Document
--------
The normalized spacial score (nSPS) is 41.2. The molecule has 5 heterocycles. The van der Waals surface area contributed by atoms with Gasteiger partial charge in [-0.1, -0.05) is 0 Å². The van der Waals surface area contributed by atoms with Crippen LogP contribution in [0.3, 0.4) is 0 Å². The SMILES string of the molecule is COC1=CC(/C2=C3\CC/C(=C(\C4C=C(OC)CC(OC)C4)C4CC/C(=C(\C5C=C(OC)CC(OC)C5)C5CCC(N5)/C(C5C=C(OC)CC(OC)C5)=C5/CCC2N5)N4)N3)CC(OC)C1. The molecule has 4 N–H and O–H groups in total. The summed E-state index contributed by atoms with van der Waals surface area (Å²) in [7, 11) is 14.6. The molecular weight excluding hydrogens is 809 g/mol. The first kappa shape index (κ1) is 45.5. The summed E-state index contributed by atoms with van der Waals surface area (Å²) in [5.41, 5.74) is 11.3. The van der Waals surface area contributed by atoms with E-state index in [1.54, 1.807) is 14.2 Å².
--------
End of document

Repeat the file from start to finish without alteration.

The normalized spacial score (nSPS) is 41.2. The molecule has 5 heterocycles. The van der Waals surface area contributed by atoms with Gasteiger partial charge in [-0.1, -0.05) is 0 Å². The van der Waals surface area contributed by atoms with Crippen LogP contribution in [0.3, 0.4) is 0 Å². The SMILES string of the molecule is COC1=CC(/C2=C3\CC/C(=C(\C4C=C(OC)CC(OC)C4)C4CC/C(=C(\C5C=C(OC)CC(OC)C5)C5CCC(N5)/C(C5C=C(OC)CC(OC)C5)=C5/CCC2N5)N4)N3)CC(OC)C1. The molecule has 4 N–H and O–H groups in total. The summed E-state index contributed by atoms with van der Waals surface area (Å²) in [7, 11) is 14.6. The molecular weight excluding hydrogens is 809 g/mol. The first kappa shape index (κ1) is 45.5. The summed E-state index contributed by atoms with van der Waals surface area (Å²) in [5.41, 5.74) is 11.3. The van der Waals surface area contributed by atoms with E-state index in [1.54, 1.807) is 14.2 Å².